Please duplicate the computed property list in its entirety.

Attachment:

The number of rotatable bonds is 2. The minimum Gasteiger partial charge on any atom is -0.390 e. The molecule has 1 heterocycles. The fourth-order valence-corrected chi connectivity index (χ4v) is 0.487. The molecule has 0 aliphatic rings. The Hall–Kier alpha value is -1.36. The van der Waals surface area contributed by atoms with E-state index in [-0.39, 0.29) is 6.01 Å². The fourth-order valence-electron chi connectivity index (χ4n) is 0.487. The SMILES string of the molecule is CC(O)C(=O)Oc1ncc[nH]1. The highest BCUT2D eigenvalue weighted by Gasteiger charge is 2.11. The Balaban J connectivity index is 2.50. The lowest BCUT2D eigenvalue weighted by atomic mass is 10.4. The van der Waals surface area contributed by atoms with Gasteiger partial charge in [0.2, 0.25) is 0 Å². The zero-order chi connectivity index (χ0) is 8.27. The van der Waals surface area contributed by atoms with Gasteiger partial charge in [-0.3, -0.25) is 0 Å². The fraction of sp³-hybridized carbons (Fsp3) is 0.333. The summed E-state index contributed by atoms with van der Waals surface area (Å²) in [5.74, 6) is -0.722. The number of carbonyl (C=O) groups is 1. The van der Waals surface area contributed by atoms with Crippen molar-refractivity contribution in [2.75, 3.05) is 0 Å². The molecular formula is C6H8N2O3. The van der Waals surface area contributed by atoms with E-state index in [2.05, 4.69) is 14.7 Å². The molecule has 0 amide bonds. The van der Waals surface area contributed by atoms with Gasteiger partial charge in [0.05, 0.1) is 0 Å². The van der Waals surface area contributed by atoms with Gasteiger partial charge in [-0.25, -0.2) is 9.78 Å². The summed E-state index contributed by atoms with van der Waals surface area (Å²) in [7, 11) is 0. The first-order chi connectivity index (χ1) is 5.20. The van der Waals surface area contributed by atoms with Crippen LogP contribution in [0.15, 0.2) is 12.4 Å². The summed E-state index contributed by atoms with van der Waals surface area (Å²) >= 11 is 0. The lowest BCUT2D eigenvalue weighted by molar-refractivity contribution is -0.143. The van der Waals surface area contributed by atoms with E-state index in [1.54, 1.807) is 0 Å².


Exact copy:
The number of rotatable bonds is 2. The minimum Gasteiger partial charge on any atom is -0.390 e. The molecule has 1 heterocycles. The fourth-order valence-corrected chi connectivity index (χ4v) is 0.487. The molecule has 0 aliphatic rings. The Hall–Kier alpha value is -1.36. The van der Waals surface area contributed by atoms with E-state index in [-0.39, 0.29) is 6.01 Å². The fourth-order valence-electron chi connectivity index (χ4n) is 0.487. The SMILES string of the molecule is CC(O)C(=O)Oc1ncc[nH]1. The highest BCUT2D eigenvalue weighted by Gasteiger charge is 2.11. The Balaban J connectivity index is 2.50. The lowest BCUT2D eigenvalue weighted by atomic mass is 10.4. The van der Waals surface area contributed by atoms with Gasteiger partial charge in [0.2, 0.25) is 0 Å². The zero-order chi connectivity index (χ0) is 8.27. The van der Waals surface area contributed by atoms with Gasteiger partial charge in [-0.3, -0.25) is 0 Å². The fraction of sp³-hybridized carbons (Fsp3) is 0.333. The summed E-state index contributed by atoms with van der Waals surface area (Å²) in [5.74, 6) is -0.722. The number of carbonyl (C=O) groups is 1. The van der Waals surface area contributed by atoms with Crippen molar-refractivity contribution in [2.75, 3.05) is 0 Å². The molecular formula is C6H8N2O3. The van der Waals surface area contributed by atoms with E-state index in [2.05, 4.69) is 14.7 Å². The molecule has 0 amide bonds. The van der Waals surface area contributed by atoms with Gasteiger partial charge in [0.05, 0.1) is 0 Å². The van der Waals surface area contributed by atoms with Gasteiger partial charge in [-0.25, -0.2) is 9.78 Å². The summed E-state index contributed by atoms with van der Waals surface area (Å²) in [7, 11) is 0. The first-order chi connectivity index (χ1) is 5.20. The van der Waals surface area contributed by atoms with Crippen LogP contribution in [0.15, 0.2) is 12.4 Å². The summed E-state index contributed by atoms with van der Waals surface area (Å²) >= 11 is 0. The lowest BCUT2D eigenvalue weighted by molar-refractivity contribution is -0.143. The van der Waals surface area contributed by atoms with E-state index in [1.54, 1.807) is 0 Å².